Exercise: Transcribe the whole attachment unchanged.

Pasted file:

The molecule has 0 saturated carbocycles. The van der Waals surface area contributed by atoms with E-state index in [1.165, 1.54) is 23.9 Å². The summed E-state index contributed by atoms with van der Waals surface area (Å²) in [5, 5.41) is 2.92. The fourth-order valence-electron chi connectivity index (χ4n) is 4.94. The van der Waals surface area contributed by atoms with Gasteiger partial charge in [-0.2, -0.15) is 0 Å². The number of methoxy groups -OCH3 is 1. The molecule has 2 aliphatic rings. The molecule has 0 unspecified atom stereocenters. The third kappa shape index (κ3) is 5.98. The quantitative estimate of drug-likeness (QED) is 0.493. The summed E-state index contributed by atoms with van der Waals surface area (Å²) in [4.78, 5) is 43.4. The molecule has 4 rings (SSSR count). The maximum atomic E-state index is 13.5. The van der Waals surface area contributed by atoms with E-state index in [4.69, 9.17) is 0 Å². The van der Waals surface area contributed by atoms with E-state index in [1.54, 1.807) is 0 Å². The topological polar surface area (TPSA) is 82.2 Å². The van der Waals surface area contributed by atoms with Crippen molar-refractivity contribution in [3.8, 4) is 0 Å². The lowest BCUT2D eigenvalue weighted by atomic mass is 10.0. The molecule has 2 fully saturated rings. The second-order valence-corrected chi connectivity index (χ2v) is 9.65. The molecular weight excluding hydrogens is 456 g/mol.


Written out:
The molecule has 0 saturated carbocycles. The van der Waals surface area contributed by atoms with E-state index in [1.165, 1.54) is 23.9 Å². The summed E-state index contributed by atoms with van der Waals surface area (Å²) in [5, 5.41) is 2.92. The fourth-order valence-electron chi connectivity index (χ4n) is 4.94. The van der Waals surface area contributed by atoms with Gasteiger partial charge in [-0.2, -0.15) is 0 Å². The number of methoxy groups -OCH3 is 1. The molecule has 2 aliphatic rings. The molecule has 0 unspecified atom stereocenters. The third kappa shape index (κ3) is 5.98. The quantitative estimate of drug-likeness (QED) is 0.493. The summed E-state index contributed by atoms with van der Waals surface area (Å²) in [4.78, 5) is 43.4. The molecule has 4 rings (SSSR count). The maximum atomic E-state index is 13.5. The van der Waals surface area contributed by atoms with E-state index in [4.69, 9.17) is 0 Å². The van der Waals surface area contributed by atoms with E-state index in [1.54, 1.807) is 0 Å². The topological polar surface area (TPSA) is 82.2 Å². The van der Waals surface area contributed by atoms with Crippen molar-refractivity contribution in [3.8, 4) is 0 Å². The lowest BCUT2D eigenvalue weighted by atomic mass is 10.0. The molecule has 2 fully saturated rings. The second-order valence-corrected chi connectivity index (χ2v) is 9.65. The molecular weight excluding hydrogens is 456 g/mol.